- Taking back Erebor is no easy task, but Thorin firmly believes that it is his responsibility as the dwarven king to reclaim his people's homeland. And despite his sometimes arrogant behavior, Thorin is also willing to do the same work and menial jobs as his fellow dwarves in exile.
- Sanity Slippage: He becomes more callous, more obsessed with claiming Erebor, and more ruthless the closer they advance to their goal. Once Smaug dies, he goes right off the deep end, becoming obsessed and paranoid about the Arkenstone, even beginning to suspect his fellow dwarves (and Bilbo) of theft. Thankfully, he comes to realize how far he's fallen and pulls himself back together before taking the fight to Azog and the orcs.
- Secretly Selfish: He gets called out and accused of this by multiple characters as his Sanity Slippage worsens. Though Thorin is more of an Anti-Hero than a true hero, he argues that part of the reason he's trying to retake Erebor is to reclaim his and his people's honor, homeland and dignity. However, he's also motivated on some level by Pride and Greed, which becomes more apparent as the story progresses due to Gold Fever exacerbating his flaws. Bard and Smaug accuse Thorin of being just another greedy, self-serving madman who can't see beyond his own ambition like his grandfather turned into, and when Thorin's almost at his worst even Bilbo and Dwalin have to straight-up call Thorin out to his face. All these criticisms are what lead to Thorin coming to his senses in the third film.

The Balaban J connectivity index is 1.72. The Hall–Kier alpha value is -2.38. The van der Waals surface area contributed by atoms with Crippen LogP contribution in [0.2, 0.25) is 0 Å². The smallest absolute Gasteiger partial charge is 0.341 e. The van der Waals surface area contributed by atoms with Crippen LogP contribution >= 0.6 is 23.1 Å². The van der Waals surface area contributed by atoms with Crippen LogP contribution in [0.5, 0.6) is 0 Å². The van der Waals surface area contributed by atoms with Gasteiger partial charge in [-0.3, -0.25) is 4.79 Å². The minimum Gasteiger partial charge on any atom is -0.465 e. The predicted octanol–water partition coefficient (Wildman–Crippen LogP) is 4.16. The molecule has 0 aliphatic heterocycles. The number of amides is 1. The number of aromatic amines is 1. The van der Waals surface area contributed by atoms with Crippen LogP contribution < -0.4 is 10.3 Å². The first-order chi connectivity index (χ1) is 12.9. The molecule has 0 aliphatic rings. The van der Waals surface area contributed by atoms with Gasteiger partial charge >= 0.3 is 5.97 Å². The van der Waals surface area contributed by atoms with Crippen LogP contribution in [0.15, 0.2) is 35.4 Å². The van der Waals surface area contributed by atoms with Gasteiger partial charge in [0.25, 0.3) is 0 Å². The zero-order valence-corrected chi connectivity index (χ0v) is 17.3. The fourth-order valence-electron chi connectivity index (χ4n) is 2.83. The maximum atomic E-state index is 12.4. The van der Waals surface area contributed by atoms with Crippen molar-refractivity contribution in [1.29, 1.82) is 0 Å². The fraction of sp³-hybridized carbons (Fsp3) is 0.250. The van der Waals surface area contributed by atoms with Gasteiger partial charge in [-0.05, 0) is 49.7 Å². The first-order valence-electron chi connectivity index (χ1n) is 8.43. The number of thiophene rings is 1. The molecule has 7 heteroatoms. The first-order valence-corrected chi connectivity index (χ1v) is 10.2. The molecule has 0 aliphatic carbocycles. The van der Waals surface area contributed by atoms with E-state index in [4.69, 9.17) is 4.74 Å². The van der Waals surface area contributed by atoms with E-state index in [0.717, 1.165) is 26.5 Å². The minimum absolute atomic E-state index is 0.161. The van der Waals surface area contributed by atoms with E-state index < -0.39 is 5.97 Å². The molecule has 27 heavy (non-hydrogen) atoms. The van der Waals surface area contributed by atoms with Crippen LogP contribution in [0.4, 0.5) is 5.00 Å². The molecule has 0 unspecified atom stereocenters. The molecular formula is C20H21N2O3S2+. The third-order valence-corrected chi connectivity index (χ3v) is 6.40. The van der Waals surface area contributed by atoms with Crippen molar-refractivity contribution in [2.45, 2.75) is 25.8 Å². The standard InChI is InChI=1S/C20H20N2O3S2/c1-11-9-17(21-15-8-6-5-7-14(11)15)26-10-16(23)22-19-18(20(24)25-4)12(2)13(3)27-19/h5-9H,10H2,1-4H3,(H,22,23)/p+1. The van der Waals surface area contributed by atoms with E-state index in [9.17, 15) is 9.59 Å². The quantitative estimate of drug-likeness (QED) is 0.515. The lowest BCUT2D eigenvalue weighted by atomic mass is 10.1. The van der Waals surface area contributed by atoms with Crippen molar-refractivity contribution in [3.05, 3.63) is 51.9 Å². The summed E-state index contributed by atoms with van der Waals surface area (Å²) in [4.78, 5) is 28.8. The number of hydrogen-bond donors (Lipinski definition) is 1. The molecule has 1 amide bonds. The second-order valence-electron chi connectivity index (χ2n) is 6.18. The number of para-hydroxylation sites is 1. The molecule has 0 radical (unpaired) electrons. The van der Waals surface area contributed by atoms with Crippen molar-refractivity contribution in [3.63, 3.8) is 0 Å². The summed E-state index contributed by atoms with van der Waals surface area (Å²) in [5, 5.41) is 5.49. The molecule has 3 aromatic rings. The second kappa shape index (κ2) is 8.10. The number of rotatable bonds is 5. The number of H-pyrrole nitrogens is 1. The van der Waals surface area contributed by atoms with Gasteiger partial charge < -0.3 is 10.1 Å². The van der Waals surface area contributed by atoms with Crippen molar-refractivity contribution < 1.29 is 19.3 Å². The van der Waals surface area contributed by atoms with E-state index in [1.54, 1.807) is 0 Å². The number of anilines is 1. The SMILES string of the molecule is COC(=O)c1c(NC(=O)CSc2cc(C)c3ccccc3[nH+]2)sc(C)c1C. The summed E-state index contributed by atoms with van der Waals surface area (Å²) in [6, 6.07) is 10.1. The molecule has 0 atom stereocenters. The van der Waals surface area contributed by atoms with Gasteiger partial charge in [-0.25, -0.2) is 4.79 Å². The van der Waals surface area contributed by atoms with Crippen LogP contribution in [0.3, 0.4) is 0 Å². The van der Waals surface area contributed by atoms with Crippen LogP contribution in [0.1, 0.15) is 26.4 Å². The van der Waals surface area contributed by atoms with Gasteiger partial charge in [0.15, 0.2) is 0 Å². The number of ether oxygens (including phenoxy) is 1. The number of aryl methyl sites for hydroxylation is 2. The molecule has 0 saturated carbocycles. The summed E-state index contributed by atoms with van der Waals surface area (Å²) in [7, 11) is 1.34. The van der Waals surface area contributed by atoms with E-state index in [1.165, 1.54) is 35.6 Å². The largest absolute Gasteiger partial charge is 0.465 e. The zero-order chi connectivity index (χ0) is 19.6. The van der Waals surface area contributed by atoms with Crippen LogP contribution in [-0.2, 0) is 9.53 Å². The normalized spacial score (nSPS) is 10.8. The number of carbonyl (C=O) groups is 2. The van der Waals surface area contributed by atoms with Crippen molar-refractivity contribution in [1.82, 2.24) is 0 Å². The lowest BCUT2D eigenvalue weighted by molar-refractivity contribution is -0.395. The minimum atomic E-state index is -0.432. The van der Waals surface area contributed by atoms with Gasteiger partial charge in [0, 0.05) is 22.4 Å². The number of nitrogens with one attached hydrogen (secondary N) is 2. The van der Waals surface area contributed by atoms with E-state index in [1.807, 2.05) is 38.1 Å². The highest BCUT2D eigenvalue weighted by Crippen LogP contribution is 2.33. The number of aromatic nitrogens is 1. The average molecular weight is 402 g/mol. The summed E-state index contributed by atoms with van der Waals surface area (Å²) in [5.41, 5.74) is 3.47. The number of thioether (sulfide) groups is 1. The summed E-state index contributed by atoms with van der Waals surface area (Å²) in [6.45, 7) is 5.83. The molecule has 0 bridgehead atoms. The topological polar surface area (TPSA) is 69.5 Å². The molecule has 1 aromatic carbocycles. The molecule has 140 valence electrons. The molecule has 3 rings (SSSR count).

- The Straight and Arrow Path: He is seen using a bow a couple of times; when shoots at a stag in Mirkwood and when he gives Thranduil a warning shot while on parley.
- Suspiciously Similar Substitute:
- Of Aragorn in terms of appearance, leadership ability, fighting prowess, and determination to take his place as the rightful King. But the burden of his quest is more closer to Frodo's, both of them sharing bouts of Sanity Slippage (including turning their swords on a friend) as well as being carried by the eagle's talons after the rescue from the fire, and they both leave Middle-Earth — though in Thorin's case, he dies. It also helps that they both have piercing blue eyes and dark hair.
- He also shares many similar traits with Boromir. Aside from the aforementioned Sanity Slippage and desire to defend their respective homelands, both are jerkasses who end up dying as themselves in the end. Bonus points for dying in a friend's arms.
- Tall, Dark, and Snarky: Tall for a dwarf, that is. The Dark and Snarky parts are well in evidence throughout the films.